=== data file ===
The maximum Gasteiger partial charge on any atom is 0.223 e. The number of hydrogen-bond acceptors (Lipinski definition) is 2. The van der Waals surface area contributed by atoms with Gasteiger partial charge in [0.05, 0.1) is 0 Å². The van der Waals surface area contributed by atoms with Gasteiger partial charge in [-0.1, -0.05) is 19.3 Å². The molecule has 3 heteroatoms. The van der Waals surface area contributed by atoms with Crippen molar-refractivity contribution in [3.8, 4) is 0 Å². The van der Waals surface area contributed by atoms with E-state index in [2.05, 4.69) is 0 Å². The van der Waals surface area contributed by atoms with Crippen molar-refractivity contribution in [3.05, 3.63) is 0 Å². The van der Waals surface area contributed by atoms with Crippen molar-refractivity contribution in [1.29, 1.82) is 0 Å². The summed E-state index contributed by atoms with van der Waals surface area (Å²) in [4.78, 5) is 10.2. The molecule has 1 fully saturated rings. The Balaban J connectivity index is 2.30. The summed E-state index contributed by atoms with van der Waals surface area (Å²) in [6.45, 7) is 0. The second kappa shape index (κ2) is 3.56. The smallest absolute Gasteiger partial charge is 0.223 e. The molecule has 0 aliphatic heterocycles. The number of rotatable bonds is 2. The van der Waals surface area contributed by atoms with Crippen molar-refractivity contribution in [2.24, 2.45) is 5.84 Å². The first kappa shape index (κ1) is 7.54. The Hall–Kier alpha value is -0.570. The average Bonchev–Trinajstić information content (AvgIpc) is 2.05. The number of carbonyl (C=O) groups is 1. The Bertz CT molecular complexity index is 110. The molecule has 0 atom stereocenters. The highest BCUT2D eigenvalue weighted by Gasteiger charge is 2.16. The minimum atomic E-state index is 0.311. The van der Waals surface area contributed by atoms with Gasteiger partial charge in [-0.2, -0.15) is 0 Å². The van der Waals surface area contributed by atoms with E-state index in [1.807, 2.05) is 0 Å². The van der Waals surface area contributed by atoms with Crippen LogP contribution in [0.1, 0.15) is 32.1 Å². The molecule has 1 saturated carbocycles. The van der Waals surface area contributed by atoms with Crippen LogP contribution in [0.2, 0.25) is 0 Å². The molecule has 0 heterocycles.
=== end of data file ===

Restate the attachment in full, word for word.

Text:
The maximum Gasteiger partial charge on any atom is 0.223 e. The number of hydrogen-bond acceptors (Lipinski definition) is 2. The van der Waals surface area contributed by atoms with Gasteiger partial charge in [0.05, 0.1) is 0 Å². The van der Waals surface area contributed by atoms with Gasteiger partial charge in [-0.1, -0.05) is 19.3 Å². The molecule has 3 heteroatoms. The van der Waals surface area contributed by atoms with Crippen molar-refractivity contribution in [3.8, 4) is 0 Å². The van der Waals surface area contributed by atoms with E-state index in [2.05, 4.69) is 0 Å². The van der Waals surface area contributed by atoms with Crippen molar-refractivity contribution in [3.05, 3.63) is 0 Å². The van der Waals surface area contributed by atoms with Crippen molar-refractivity contribution in [1.29, 1.82) is 0 Å². The summed E-state index contributed by atoms with van der Waals surface area (Å²) in [4.78, 5) is 10.2. The molecule has 1 fully saturated rings. The Balaban J connectivity index is 2.30. The summed E-state index contributed by atoms with van der Waals surface area (Å²) in [6.45, 7) is 0. The second kappa shape index (κ2) is 3.56. The smallest absolute Gasteiger partial charge is 0.223 e. The molecule has 0 aliphatic heterocycles. The number of rotatable bonds is 2. The van der Waals surface area contributed by atoms with Crippen molar-refractivity contribution in [2.24, 2.45) is 5.84 Å². The first kappa shape index (κ1) is 7.54. The Hall–Kier alpha value is -0.570. The average Bonchev–Trinajstić information content (AvgIpc) is 2.05. The number of carbonyl (C=O) groups is 1. The Bertz CT molecular complexity index is 110. The molecule has 0 atom stereocenters. The highest BCUT2D eigenvalue weighted by Gasteiger charge is 2.16. The minimum atomic E-state index is 0.311. The van der Waals surface area contributed by atoms with Gasteiger partial charge in [-0.2, -0.15) is 0 Å². The van der Waals surface area contributed by atoms with E-state index in [1.807, 2.05) is 0 Å². The van der Waals surface area contributed by atoms with Crippen LogP contribution in [0.1, 0.15) is 32.1 Å². The molecule has 1 saturated carbocycles. The van der Waals surface area contributed by atoms with Crippen LogP contribution in [0.2, 0.25) is 0 Å². The molecule has 0 heterocycles.